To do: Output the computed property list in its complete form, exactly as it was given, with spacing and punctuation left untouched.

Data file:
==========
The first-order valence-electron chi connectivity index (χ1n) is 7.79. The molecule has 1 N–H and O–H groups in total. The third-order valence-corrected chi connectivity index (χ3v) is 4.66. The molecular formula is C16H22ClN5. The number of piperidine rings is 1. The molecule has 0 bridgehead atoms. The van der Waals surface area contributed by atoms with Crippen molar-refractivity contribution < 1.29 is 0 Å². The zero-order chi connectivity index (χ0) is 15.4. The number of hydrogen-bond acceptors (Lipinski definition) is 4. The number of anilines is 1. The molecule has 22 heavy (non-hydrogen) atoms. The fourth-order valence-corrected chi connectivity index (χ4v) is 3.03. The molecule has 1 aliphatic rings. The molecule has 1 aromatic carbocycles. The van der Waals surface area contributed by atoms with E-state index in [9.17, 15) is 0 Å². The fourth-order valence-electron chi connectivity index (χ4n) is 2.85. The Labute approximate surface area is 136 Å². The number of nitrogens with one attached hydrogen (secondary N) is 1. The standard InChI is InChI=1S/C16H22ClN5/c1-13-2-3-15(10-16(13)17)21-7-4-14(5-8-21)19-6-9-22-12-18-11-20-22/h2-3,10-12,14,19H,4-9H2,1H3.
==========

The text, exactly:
The first-order valence-electron chi connectivity index (χ1n) is 7.79. The molecule has 1 N–H and O–H groups in total. The third-order valence-corrected chi connectivity index (χ3v) is 4.66. The molecular formula is C16H22ClN5. The number of piperidine rings is 1. The molecule has 0 bridgehead atoms. The van der Waals surface area contributed by atoms with Crippen molar-refractivity contribution < 1.29 is 0 Å². The zero-order chi connectivity index (χ0) is 15.4. The number of hydrogen-bond acceptors (Lipinski definition) is 4. The number of anilines is 1. The molecule has 22 heavy (non-hydrogen) atoms. The fourth-order valence-corrected chi connectivity index (χ4v) is 3.03. The molecule has 1 aliphatic rings. The molecule has 1 aromatic carbocycles. The van der Waals surface area contributed by atoms with E-state index in [9.17, 15) is 0 Å². The fourth-order valence-electron chi connectivity index (χ4n) is 2.85. The Labute approximate surface area is 136 Å². The number of nitrogens with one attached hydrogen (secondary N) is 1. The standard InChI is InChI=1S/C16H22ClN5/c1-13-2-3-15(10-16(13)17)21-7-4-14(5-8-21)19-6-9-22-12-18-11-20-22/h2-3,10-12,14,19H,4-9H2,1H3.